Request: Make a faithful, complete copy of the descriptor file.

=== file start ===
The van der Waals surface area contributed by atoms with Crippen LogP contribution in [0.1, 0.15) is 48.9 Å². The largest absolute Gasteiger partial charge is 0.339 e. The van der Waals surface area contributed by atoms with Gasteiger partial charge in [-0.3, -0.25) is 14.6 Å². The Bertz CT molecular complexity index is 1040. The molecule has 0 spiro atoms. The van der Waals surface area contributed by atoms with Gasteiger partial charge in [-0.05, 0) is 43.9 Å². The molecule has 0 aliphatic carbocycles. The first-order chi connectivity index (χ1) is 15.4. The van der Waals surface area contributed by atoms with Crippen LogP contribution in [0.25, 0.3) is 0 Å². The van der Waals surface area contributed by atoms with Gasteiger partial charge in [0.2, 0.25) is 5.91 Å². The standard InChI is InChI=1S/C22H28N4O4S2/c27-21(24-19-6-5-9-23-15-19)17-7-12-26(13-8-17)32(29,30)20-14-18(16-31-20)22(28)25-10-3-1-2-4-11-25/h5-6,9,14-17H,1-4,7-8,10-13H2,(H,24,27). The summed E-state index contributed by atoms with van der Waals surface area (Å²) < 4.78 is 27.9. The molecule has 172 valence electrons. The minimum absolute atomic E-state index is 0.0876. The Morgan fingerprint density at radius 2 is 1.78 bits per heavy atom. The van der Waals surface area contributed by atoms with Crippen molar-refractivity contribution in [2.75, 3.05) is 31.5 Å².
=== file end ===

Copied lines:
The van der Waals surface area contributed by atoms with Crippen LogP contribution in [0.1, 0.15) is 48.9 Å². The largest absolute Gasteiger partial charge is 0.339 e. The van der Waals surface area contributed by atoms with Gasteiger partial charge in [-0.3, -0.25) is 14.6 Å². The Bertz CT molecular complexity index is 1040. The molecule has 0 spiro atoms. The van der Waals surface area contributed by atoms with Gasteiger partial charge in [-0.05, 0) is 43.9 Å². The molecule has 0 aliphatic carbocycles. The first-order chi connectivity index (χ1) is 15.4. The van der Waals surface area contributed by atoms with Crippen LogP contribution in [0.25, 0.3) is 0 Å². The van der Waals surface area contributed by atoms with Gasteiger partial charge in [0.2, 0.25) is 5.91 Å². The standard InChI is InChI=1S/C22H28N4O4S2/c27-21(24-19-6-5-9-23-15-19)17-7-12-26(13-8-17)32(29,30)20-14-18(16-31-20)22(28)25-10-3-1-2-4-11-25/h5-6,9,14-17H,1-4,7-8,10-13H2,(H,24,27). The summed E-state index contributed by atoms with van der Waals surface area (Å²) < 4.78 is 27.9. The molecule has 172 valence electrons. The minimum absolute atomic E-state index is 0.0876. The Morgan fingerprint density at radius 2 is 1.78 bits per heavy atom. The van der Waals surface area contributed by atoms with Crippen molar-refractivity contribution in [2.75, 3.05) is 31.5 Å².